[Fwd: 1.5.11-1: sftp performance problem]

Corinna Vinschen vinschen@redhat.com
Tue Sep 14 09:09:00 GMT 2004

On Sep 13 14:09, Bob Byrnes wrote:
> On Sep 12,  4:42pm, Corinna Vinschen wrote:
> -- Subject: Re: [Fwd: 1.5.11-1: sftp performance problem]
> This all works most of the time.  But it interacts badly with the
> POSIX atomic write requirements related to PIPE_BUF.  In particular,
> select should say that a pipe is not writable when there is < PIPE_BUF
> space available (and our implementation does this).

I reread the description of CreateNamedPipe in MSDN and now I'm wondering
if exactly that, trying to mimic POSIX atomic writes, is the culprit of
the problem.  MSDN states:

  "Whenever a pipe write operation occurs, the system first tries to charge
   the memory against the pipe write quota. If the remaining pipe write
   quota is enough to fulfill the request, the write operation completes
   immediately. If the remaining pipe write quota is too small to fulfill
   the request, the system will try to expand the buffers to accommodate
   the data using nonpaged pool reserved for the process. The write operation
   will block until the data is read from the pipe so that the additional
   buffer quota can be released. Therefore, if your specified buffer size
   is too small, the system will grow the buffer as needed, but the downside
   is that the operation will block."

I'm not sure if my interpretation is correct, but I'd guess that the OS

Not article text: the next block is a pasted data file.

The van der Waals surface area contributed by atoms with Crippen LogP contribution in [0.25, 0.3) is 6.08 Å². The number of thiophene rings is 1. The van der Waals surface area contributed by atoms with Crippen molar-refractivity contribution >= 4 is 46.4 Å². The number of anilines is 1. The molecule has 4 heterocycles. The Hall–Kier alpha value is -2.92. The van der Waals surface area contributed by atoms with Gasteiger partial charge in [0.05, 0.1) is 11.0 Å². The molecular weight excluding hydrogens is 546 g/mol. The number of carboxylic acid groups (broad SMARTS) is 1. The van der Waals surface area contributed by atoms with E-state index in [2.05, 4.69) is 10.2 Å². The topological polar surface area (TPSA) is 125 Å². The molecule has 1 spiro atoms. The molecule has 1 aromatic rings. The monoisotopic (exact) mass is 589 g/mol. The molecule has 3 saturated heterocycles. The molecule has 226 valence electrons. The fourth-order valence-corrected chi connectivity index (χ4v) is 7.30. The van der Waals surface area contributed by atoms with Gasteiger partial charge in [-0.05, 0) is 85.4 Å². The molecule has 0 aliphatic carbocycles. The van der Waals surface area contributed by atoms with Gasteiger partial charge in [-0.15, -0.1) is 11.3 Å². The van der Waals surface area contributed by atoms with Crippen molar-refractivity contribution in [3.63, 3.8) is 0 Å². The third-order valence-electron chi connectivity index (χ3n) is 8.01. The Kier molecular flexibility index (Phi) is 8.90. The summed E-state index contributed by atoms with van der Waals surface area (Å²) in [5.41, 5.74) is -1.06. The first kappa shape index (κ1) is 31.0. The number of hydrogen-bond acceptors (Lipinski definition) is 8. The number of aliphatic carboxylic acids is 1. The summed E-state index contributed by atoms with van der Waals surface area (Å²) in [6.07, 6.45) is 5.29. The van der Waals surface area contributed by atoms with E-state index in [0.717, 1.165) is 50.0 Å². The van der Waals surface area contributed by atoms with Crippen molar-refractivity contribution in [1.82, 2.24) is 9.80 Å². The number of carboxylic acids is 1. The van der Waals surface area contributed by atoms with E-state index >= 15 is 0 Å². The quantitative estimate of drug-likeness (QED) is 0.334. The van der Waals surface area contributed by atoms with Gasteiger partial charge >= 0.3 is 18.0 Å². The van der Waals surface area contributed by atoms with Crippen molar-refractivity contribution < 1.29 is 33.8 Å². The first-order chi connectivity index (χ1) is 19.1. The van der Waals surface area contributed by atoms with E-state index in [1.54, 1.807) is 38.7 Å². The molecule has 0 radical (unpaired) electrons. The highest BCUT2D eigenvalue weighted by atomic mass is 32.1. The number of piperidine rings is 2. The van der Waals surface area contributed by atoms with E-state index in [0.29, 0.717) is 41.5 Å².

would also try to force a flush, as soon as the write buffer had to be
expanded beyond the write quota.  Our implementation of select *prevents*
the write buffer to be expanded...  Do you understand what I mean?

> > |                                         I guess this means that local
> > | pipes always do buffering as described in the previous paragraph, and
> > | this can't be disabled using FILE_FLAG_WRITE_THROUGH.
> > 
> > Did you try that?
> I haven't yet, but I will.  Disabling buffering would fix the problem.

Just another random idea.  What if the pipe isn't called \\.\xxx but
instead \\${hostname}\xxx ?  Perhaps (but not likely) the pipe is then
treated as remote.

> Or if we could somehow control the buffering parameters (the high-water

Hmm, there's just this DefaultTimeout value which seems to be somewhat

> mark or the timer), that would also probably be sufficient.  In particular,
> setting the high-water mark to reserve PIPE_BUF bytes would be perfect.

The problem is that the buffer sizes given to CreateNamedPipe are just
*advisory* to the system.

> > Dunno if that's a *better* idea, but would it be reasonable to try changing
> > pipes to use overlapped I/O?
> Maybe, but that seems complicated.  I'm hoping for something simpler.

Well, it's not *that* complicated.  But when reading MSDN, I'm entertaining
some doubt that it would really help for pipes.


Corinna Vinschen                  Please, send mails regarding Cygwin to
Cygwin Project Co-Leader          mailto:cygwin@cygwin.com
Red Hat, Inc.

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